Even Ian Millhiser, the liberal legal commentator for Vox, called the legal theory on which Bragg’s case is built “dubious.”
The dynamic underscored the extraordinary risk Bragg took in deciding to mount the first-ever criminal prosecution of a former president — particularly one who is not shy about stoking outrage at the justice system. Trump did just that in a speech at Mar-a-Lago on Tuesday night, attacking not only Bragg but also the judge who will preside over the case, Juan Merchan, and the judge’s wife.
Two former White House officials defended the case Bragg laid out, calling it “an important case for democracy” even as they acknowledged some of the legal questions.
“There are a number of important critiques of the case in the furor and they are worthy of consideration,” former Obama White House ethics adviser Norm Eisen and former Nixon-era White House legal counsel John Dean wrote in a CNN op-ed Wednesday morning. “But ultimately, they are all wrong.”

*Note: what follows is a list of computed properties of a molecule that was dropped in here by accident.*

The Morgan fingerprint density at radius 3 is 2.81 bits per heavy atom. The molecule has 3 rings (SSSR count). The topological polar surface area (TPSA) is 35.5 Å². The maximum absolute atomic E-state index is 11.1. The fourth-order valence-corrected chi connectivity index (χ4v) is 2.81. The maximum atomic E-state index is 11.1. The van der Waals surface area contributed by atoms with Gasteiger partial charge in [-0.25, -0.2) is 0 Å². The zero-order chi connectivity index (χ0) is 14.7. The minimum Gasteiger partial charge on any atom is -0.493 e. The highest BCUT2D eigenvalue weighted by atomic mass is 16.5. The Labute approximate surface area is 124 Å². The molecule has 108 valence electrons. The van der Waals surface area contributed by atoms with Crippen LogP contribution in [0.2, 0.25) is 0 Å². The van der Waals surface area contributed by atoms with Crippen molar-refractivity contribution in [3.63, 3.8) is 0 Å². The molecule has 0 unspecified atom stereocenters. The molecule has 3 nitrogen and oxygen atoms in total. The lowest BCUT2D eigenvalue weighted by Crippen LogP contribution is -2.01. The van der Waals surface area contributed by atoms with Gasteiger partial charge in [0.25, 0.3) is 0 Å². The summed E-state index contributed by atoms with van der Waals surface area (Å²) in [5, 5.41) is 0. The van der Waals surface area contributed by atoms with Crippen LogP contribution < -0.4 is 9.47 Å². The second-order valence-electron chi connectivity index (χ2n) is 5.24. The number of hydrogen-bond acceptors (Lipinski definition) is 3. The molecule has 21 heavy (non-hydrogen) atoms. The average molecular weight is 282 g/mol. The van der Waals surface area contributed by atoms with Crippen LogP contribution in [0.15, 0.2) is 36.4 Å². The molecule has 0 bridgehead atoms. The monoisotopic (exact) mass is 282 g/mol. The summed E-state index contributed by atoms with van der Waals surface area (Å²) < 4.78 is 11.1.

Bragg, a Democrat who colleagues say isn’t particularly politically savvy, found himself without a large number of prominent Democratic allies Tuesday. New York City Public Advocate Jumaane Williams and Rep. Jamaal Bowman have been vocal supporters, with both elected officials attending a rally in support of the indictment Tuesday. Bowman has also taken to cable TV to advocate for Bragg, saying he has done “an exceptional job.”